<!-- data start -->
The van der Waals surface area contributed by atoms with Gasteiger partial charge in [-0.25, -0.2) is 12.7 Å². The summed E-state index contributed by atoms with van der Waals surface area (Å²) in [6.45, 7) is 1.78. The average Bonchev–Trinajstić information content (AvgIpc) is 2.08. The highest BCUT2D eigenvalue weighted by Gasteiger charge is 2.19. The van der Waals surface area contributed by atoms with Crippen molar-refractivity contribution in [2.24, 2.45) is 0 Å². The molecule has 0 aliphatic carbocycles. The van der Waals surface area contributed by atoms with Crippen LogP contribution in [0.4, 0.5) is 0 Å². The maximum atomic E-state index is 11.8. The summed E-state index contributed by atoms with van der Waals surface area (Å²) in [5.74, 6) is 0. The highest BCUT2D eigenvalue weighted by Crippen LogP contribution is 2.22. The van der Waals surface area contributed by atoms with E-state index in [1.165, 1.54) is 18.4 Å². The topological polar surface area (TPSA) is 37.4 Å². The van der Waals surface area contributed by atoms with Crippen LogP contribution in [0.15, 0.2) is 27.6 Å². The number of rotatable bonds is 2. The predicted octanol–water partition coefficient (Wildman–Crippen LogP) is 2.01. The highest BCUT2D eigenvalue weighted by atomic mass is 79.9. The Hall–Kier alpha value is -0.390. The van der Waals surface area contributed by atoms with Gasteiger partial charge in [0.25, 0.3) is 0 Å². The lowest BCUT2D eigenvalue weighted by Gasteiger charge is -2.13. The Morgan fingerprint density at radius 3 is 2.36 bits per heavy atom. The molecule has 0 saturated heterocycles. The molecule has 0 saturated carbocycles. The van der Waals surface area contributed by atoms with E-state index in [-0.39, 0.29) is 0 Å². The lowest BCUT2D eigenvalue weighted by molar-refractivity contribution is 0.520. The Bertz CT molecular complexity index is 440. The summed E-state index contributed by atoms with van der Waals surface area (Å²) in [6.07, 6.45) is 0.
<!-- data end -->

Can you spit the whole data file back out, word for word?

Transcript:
The van der Waals surface area contributed by atoms with Gasteiger partial charge in [-0.25, -0.2) is 12.7 Å². The summed E-state index contributed by atoms with van der Waals surface area (Å²) in [6.45, 7) is 1.78. The average Bonchev–Trinajstić information content (AvgIpc) is 2.08. The highest BCUT2D eigenvalue weighted by Gasteiger charge is 2.19. The van der Waals surface area contributed by atoms with Crippen molar-refractivity contribution in [2.24, 2.45) is 0 Å². The molecule has 0 aliphatic carbocycles. The van der Waals surface area contributed by atoms with Crippen LogP contribution in [0.4, 0.5) is 0 Å². The maximum atomic E-state index is 11.8. The summed E-state index contributed by atoms with van der Waals surface area (Å²) in [5.74, 6) is 0. The highest BCUT2D eigenvalue weighted by Crippen LogP contribution is 2.22. The van der Waals surface area contributed by atoms with E-state index in [1.165, 1.54) is 18.4 Å². The topological polar surface area (TPSA) is 37.4 Å². The van der Waals surface area contributed by atoms with Crippen LogP contribution in [0.15, 0.2) is 27.6 Å². The number of rotatable bonds is 2. The predicted octanol–water partition coefficient (Wildman–Crippen LogP) is 2.01. The highest BCUT2D eigenvalue weighted by atomic mass is 79.9. The Hall–Kier alpha value is -0.390. The van der Waals surface area contributed by atoms with Gasteiger partial charge in [0.25, 0.3) is 0 Å². The lowest BCUT2D eigenvalue weighted by Gasteiger charge is -2.13. The Morgan fingerprint density at radius 3 is 2.36 bits per heavy atom. The molecule has 0 saturated heterocycles. The molecule has 0 saturated carbocycles. The van der Waals surface area contributed by atoms with E-state index in [-0.39, 0.29) is 0 Å². The lowest BCUT2D eigenvalue weighted by molar-refractivity contribution is 0.520. The Bertz CT molecular complexity index is 440. The summed E-state index contributed by atoms with van der Waals surface area (Å²) in [6.07, 6.45) is 0.